In the early days of the cold war, the U.S. Navy was feeling left out. The future was nuclear, and the Air Force’s Strategic Air Command seemed to have a lock on the delivery systems. The Navy’s first bid for a piece of the strategic pie, the supercarrier USS United States, was killed by the Pentagon in favor of the Air Force’s B-36 bomber, so the admirals came up with a plan for a force of nuclear-armed seaplanes.
The Seaplane Striking Force would comprise jet-powered flying boats capable of long-range strategic nuclear attack and more mundane tasks such as conventional bombing, mine-laying, and reconnaissance. From the get-go, the Martin P6M SeaMaster (chosen over a competing design from Convair) was something of a contradiction in terms. Seaplanes need to be adept at low-altitude, low-speed flying—tasks not usually associated with high-power jet engines. The first of two prototypes, designated the XP6M-1, made its first flight on July 14, 1955. It featured four Allison J71-A-4 turbojet engines mounted in two nacelles on top of the fuselage near the wing roots,
For stability on the water, the wings, swept 40 degrees, had a distinct anhedral—they drooped, allowing the wingtip tanks to sit on the water and serve as stabilizing floats, with no struts to induce drag. Initial testing, conducted in secret on the Chesapeake Bay near Martin’s Baltimore headquarters, revealed that the jet exhausts were too close to the fuselage and scorched it when the afterburners were used.
The Navy rolled the airplane out in November 1955, inviting the press to view the second prototype. After a demo flight, Chief of Naval Operations Admiral Arleigh Burke extolled the SeaMaster’s “beautiful performance.”
A month later, a control malfunction with the horizontal stabilizer caused the first prototype to break up in flight, killing all four crew members. Test flights of the remaining airplane resumed in May 1956 after modifications to the T-tail and installation of improved flight control and test instruments, along with ejection seats. Those would come in handy six months later, when the SeaMaster lost pitch control during a test flight and began vibrating uncontrollably. The crew escaped before the airplane broke up over the bay.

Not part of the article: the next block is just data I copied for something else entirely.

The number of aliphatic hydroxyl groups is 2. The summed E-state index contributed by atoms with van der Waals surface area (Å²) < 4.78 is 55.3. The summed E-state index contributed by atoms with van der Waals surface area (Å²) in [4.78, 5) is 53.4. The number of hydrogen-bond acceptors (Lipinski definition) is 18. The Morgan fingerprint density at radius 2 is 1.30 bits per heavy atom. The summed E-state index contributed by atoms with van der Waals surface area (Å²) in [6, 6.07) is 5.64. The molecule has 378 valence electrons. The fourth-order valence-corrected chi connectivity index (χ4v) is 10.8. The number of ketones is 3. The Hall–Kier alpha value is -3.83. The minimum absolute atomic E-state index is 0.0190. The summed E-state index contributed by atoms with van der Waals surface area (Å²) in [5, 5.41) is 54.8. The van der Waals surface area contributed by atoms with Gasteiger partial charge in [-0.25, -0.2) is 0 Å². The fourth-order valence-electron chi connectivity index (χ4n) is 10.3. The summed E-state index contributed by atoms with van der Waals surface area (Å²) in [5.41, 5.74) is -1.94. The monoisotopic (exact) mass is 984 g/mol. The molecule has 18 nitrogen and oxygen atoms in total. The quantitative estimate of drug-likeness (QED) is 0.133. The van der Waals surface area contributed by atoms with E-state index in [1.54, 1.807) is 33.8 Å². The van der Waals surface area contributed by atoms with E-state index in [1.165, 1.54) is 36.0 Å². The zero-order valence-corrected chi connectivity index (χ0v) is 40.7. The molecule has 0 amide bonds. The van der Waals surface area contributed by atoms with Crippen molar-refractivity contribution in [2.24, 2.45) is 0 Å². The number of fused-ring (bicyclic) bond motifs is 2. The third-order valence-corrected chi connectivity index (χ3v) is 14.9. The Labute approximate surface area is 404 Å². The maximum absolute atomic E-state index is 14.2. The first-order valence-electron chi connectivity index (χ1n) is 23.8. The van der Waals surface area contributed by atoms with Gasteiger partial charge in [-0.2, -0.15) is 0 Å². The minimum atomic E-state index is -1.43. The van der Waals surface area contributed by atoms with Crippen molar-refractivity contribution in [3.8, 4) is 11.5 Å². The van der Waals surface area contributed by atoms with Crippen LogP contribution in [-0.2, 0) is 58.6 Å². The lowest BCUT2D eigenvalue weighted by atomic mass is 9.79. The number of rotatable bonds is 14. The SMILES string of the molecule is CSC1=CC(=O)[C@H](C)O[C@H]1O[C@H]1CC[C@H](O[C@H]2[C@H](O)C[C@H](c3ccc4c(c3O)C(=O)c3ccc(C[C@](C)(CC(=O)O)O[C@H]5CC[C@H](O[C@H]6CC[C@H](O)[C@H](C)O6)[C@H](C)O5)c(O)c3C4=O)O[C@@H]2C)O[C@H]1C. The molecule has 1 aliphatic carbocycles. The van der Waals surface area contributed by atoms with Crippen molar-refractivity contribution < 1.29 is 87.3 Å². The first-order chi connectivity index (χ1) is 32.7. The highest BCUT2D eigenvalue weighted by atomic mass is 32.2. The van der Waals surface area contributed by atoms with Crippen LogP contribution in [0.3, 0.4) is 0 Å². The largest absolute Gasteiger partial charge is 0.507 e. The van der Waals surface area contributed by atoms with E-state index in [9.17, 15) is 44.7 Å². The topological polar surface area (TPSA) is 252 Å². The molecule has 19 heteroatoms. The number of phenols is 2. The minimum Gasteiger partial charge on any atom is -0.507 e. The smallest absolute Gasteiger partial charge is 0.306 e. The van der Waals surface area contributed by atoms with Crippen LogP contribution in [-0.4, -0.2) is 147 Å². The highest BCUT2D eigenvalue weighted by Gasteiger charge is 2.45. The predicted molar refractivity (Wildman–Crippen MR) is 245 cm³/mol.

Undeterred, the Navy tested the YP6M-1 pre-production model, with the nacelles angled five degrees from the fuselage, and began refitting four old ships and a submarine to serve as SeaMaster support vessels. A beaching cradle enabled the Y model to get in and out of the water under its own power. Even New York Times military editor Hanson W. Baldwin, generally jaded when it came to Pentagon hype, was impressed by the aircraft’s “flexible operational capability, with the world’s oceans and lakes as its indestructible runways.”
The full-fledged production SeaMaster, the P6M-2, debuted in early 1959. It featured more powerful Pratt & Whitney J75-P-2 turbojet engines (with no afterburners), an aerial refueling probe, a rotating watertight bomb bay, Sperry navigation, flight control and autopilot systems, a high-visibility canopy, and a probe-and-drogue kit for conversion to a tanker. The added weight of the modifications made the P6M-2 ride lower in the water, eliminating the need for the wing anhedral.
The new and improved SeaMaster could now give the Air Force a run for its money. Its top low-altitude speed, Mach 0.9, surpassed even that of the Strategic Air Command’s new B-52, which on the deck could do only slightly better than Mach 0.5. Naval aviators, readying for SeaMaster operations at a test area in North Carolina, were enthusiastic about the craft’s potential as a mine-layer: It would be able, they declared, to mine the Black Sea and attack Soviet submarines before they could leave port.
In the meantime, the advancing technology of the Fleet Ballistic Missile submarine had made the Seaplane Striking Force less critical to the Navy’s future—and there were much cheaper ways to lay mines. The program’s numerous delays and redesigns were consuming funds the Navy urgently needed elsewhere. “The Navy has reduced its once hopeful Martin SeaMaster project rather drastically,” Hanson Baldwin noted glumly. An initial production forecast for 24 SeaMasters was cut to 18, then eight. In August 1959, having spent about $400 million, the Navy finally pulled the plug.
Martin tried to modify the SeaMaster concept into an eight-engine civilian airliner called the SeaMistress, and also toyed with the notion of a nuclear-powered flying boat and a supersonic seaplane. But the SeaMaster and its derivatives were dead in the water. Martin gave up building aircraft entirely to concentrate on military electronics and missiles. The remaining SeaMasters were scrapped except for two tails, a fuselage section, and wing floats, which now reside in the Glenn L. Martin Aviation Museum in Baltimore, and four wingtip floats a Martin employee scrounged to build a catamaran.
Frequent contributor Mark Wolverton greatly prefers overflying water to swimming in it.